by Carlo Santos,


DVD 1-2 - Part 4

Toriko DVD Set 4
Toriko is a renowned Gourmet Hunter, traveling the world in search of exotic animals and plants that can be turned into even more exotic dishes. His sidekick, the pint-sized chef Komatsu, has finally mastered a once-in-a-lifetime dish called Century Soup—and Toriko doesn't want to miss the tasting! Later on, Toriko heads off on more grub-hunting adventures: he helps out a rich restaurateur whose closest friend has lost his appetite, then takes to the skies to find an airborne vegetable called ozone grass. Toriko and Komatsu will need all their skills just to survive the hazards of high-altitude exploration. After another successful capture, Toriko thinks he's finally strong enough to take on the mysterious wilderness known as the Gourmet World. However, the only thing Toriko discovers in the Gourmet World is the limits of his own strength!

Toriko's fourth block of episodes is the most balanced one yet: it's got action, exploration, world-building, personal bonding, and of course eating—all in reasonable amounts. It avoids the bad habits of past story arcs, where journeys would run on too long, or battles would turn into bloated one-on-one tournaments. No quest runs longer than three episodes in this set of twelve, so there's always something new just around the corner. However, the cheap production values and lack of story depth keep this series from becoming anything more than light, campy entertainment.

In fact, the first few episodes are as light as they come: a cheerful wrap-up of the Century Soup arc, a one-off where Toriko gets his house of sweets rebuilt (with delicious but predictable results), and a two-part story where Toriko and his buddies try to help feed a picky eater. That last one actually has a heartwarming tale of friendship behind it, but the ease of the mission makes it a rather forgettable experience in the grand scheme of things.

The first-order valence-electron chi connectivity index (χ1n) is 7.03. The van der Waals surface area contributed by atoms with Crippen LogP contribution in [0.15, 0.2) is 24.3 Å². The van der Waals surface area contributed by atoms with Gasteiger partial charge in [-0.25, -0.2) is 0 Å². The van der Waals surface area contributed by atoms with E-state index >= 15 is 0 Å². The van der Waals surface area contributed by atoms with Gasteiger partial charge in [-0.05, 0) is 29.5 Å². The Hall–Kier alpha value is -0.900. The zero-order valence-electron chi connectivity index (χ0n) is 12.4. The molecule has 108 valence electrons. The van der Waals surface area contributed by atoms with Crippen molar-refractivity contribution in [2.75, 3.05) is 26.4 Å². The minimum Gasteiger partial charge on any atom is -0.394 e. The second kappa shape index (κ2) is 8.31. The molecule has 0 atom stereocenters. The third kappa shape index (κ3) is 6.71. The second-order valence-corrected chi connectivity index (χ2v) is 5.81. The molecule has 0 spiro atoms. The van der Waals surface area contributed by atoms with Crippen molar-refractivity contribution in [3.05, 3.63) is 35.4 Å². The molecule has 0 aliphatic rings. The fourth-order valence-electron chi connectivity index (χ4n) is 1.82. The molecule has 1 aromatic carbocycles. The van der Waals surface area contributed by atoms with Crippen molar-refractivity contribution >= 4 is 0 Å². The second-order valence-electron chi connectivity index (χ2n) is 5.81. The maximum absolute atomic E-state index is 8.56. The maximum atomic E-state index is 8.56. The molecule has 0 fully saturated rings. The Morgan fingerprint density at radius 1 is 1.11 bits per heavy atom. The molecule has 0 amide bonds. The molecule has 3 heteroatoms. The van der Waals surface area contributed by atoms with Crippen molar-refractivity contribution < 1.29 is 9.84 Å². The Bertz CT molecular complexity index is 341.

The quest for ozone grass is the real centerpiece here, as it brings together several elements that the series does well. First comes the world-building—Toriko meets with the president of the IGO (International Gourmet Organization), who shares some valuable tidbits about the history and practice of Gourmet Hunting. Then comes exploration on top of the world-building, as Toriko and Komatsu seek out a fantastical meadow in the sky, and must brave turbulent high-altitude weather to get there. (Funny how this series always sneaks in some well-researched science amidst all the crazy ideas.) Finally, this story arc delivers a touching message about the power of friendship, as Toriko and Komatsu must trust completely in each other in order to extract the ozone grass. Plus, just for good measure, an unsolved mystery is left behind for later.

The next adventure that follows—Toriko's foray into the Gourmet World—is pure, unapologetic bombast, with harsh wilderness conditions and ridiculous beasts that Toriko can barely fend off with his powers. However, a sudden change of plans leaves the promise of this arc unfulfilled, even though Toriko does learn a meaningful life lesson along the way. Thus, the final episode in this set marks the start of yet another quest—as if the series has now become afraid of getting too involved in a single story arc. It's great that new ideas keep pouring out, but the constant use of the "Go there, defeat this, eat that" formula, in such short bursts, leads to shallow storytelling.

The visuals, too, are a mixed bag of good and bad qualities: creative in concept, but poor in execution. The numerous foods, plants, and creatures—some of which are fan-created—are sure to tickle the imagination, while the outlandish character designs (surely the IGO president isn't Stan Lee?) are just as inventive. Bright, saturated colors and mind-boggling landscapes also add to the whimsical quality of the Gourmet universe. However, the choppy animation often fails to do justice to these artistic ideas—at its worst, it looks as if the staff is struggling just to get the character designs right. Computer-generated effects are another weakness, as liquid droplets and textured patterns often look so fake that they will fool absolutely no one. Fight scenes are about the only area where the animation fares well, relying on exaggerated poses and quick (but not always smooth) movements to convey a sense of action.